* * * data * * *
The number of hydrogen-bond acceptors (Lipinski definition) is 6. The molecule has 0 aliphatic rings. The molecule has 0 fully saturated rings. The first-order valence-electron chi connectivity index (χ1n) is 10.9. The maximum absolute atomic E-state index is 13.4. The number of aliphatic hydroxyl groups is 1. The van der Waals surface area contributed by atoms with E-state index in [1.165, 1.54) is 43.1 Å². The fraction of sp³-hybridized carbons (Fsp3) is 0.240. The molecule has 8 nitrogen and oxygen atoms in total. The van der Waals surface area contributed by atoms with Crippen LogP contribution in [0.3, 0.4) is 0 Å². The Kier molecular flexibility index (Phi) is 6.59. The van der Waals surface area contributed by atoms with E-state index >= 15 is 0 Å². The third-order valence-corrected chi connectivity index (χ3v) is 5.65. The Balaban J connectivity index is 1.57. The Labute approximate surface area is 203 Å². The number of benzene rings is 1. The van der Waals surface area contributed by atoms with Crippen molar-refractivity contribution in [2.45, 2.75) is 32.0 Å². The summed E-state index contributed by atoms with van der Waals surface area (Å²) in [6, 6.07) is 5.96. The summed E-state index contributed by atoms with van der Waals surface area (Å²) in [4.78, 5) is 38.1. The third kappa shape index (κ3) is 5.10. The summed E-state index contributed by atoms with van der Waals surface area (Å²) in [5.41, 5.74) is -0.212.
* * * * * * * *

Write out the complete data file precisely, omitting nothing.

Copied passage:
The number of hydrogen-bond acceptors (Lipinski definition) is 6. The molecule has 0 aliphatic rings. The molecule has 0 fully saturated rings. The first-order valence-electron chi connectivity index (χ1n) is 10.9. The maximum absolute atomic E-state index is 13.4. The number of aliphatic hydroxyl groups is 1. The van der Waals surface area contributed by atoms with E-state index in [1.165, 1.54) is 43.1 Å². The fraction of sp³-hybridized carbons (Fsp3) is 0.240. The molecule has 8 nitrogen and oxygen atoms in total. The van der Waals surface area contributed by atoms with Crippen LogP contribution in [0.3, 0.4) is 0 Å². The Kier molecular flexibility index (Phi) is 6.59. The van der Waals surface area contributed by atoms with E-state index >= 15 is 0 Å². The third-order valence-corrected chi connectivity index (χ3v) is 5.65. The Balaban J connectivity index is 1.57. The Labute approximate surface area is 203 Å². The number of benzene rings is 1. The van der Waals surface area contributed by atoms with Crippen molar-refractivity contribution in [2.45, 2.75) is 32.0 Å². The summed E-state index contributed by atoms with van der Waals surface area (Å²) in [6, 6.07) is 5.96. The summed E-state index contributed by atoms with van der Waals surface area (Å²) in [4.78, 5) is 38.1. The third kappa shape index (κ3) is 5.10. The summed E-state index contributed by atoms with van der Waals surface area (Å²) in [5.41, 5.74) is -0.212.